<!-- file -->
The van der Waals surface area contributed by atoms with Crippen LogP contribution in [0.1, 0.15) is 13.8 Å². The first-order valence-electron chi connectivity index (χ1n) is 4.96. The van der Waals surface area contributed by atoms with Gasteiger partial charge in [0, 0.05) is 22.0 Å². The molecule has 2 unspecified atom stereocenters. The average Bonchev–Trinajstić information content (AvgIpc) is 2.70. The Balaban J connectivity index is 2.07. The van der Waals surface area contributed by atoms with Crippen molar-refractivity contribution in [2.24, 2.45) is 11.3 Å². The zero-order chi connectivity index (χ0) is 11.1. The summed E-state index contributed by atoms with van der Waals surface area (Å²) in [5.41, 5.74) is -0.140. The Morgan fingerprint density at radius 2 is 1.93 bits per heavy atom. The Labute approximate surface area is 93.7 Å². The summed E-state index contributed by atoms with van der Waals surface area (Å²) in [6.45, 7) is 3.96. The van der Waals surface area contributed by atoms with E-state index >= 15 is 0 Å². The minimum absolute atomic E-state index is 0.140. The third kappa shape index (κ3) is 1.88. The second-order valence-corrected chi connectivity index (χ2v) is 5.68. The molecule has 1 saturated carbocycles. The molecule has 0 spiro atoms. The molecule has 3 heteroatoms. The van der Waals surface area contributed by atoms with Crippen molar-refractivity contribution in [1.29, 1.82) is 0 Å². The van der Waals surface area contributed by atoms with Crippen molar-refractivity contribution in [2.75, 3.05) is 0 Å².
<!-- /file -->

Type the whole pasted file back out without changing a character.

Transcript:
The van der Waals surface area contributed by atoms with Crippen LogP contribution in [0.1, 0.15) is 13.8 Å². The first-order valence-electron chi connectivity index (χ1n) is 4.96. The van der Waals surface area contributed by atoms with Gasteiger partial charge in [0, 0.05) is 22.0 Å². The molecule has 2 unspecified atom stereocenters. The average Bonchev–Trinajstić information content (AvgIpc) is 2.70. The Balaban J connectivity index is 2.07. The van der Waals surface area contributed by atoms with Crippen molar-refractivity contribution in [2.24, 2.45) is 11.3 Å². The zero-order chi connectivity index (χ0) is 11.1. The summed E-state index contributed by atoms with van der Waals surface area (Å²) in [5.41, 5.74) is -0.140. The Morgan fingerprint density at radius 2 is 1.93 bits per heavy atom. The Labute approximate surface area is 93.7 Å². The summed E-state index contributed by atoms with van der Waals surface area (Å²) in [6.45, 7) is 3.96. The van der Waals surface area contributed by atoms with E-state index >= 15 is 0 Å². The minimum absolute atomic E-state index is 0.140. The third kappa shape index (κ3) is 1.88. The second-order valence-corrected chi connectivity index (χ2v) is 5.68. The molecule has 1 saturated carbocycles. The molecule has 0 spiro atoms. The molecule has 3 heteroatoms. The van der Waals surface area contributed by atoms with Crippen molar-refractivity contribution in [1.29, 1.82) is 0 Å². The van der Waals surface area contributed by atoms with Crippen molar-refractivity contribution in [2.75, 3.05) is 0 Å².